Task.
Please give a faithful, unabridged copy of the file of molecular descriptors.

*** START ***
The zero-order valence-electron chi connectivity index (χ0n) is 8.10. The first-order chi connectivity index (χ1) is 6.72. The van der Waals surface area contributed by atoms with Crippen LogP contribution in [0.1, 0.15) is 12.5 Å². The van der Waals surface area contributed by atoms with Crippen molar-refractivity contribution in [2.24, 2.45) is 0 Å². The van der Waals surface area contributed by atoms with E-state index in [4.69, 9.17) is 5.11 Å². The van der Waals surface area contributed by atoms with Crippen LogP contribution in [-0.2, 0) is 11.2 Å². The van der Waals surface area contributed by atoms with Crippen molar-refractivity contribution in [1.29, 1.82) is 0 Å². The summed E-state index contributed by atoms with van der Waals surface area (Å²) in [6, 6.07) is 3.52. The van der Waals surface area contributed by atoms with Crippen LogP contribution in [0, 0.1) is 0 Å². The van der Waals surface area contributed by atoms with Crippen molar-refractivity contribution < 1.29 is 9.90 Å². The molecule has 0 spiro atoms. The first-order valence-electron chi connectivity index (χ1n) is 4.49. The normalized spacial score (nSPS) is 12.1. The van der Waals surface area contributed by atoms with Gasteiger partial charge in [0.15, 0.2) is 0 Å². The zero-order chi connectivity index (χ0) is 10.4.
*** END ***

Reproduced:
The zero-order valence-electron chi connectivity index (χ0n) is 8.10. The first-order chi connectivity index (χ1) is 6.72. The van der Waals surface area contributed by atoms with Crippen LogP contribution in [0.1, 0.15) is 12.5 Å². The van der Waals surface area contributed by atoms with Crippen molar-refractivity contribution in [2.24, 2.45) is 0 Å². The van der Waals surface area contributed by atoms with E-state index in [4.69, 9.17) is 5.11 Å². The van der Waals surface area contributed by atoms with Crippen LogP contribution in [-0.2, 0) is 11.2 Å². The van der Waals surface area contributed by atoms with Crippen molar-refractivity contribution in [1.29, 1.82) is 0 Å². The summed E-state index contributed by atoms with van der Waals surface area (Å²) in [6, 6.07) is 3.52. The van der Waals surface area contributed by atoms with Crippen LogP contribution in [0, 0.1) is 0 Å². The van der Waals surface area contributed by atoms with Crippen molar-refractivity contribution < 1.29 is 9.90 Å². The molecule has 0 spiro atoms. The first-order valence-electron chi connectivity index (χ1n) is 4.49. The normalized spacial score (nSPS) is 12.1. The van der Waals surface area contributed by atoms with Gasteiger partial charge in [0.15, 0.2) is 0 Å². The zero-order chi connectivity index (χ0) is 10.4.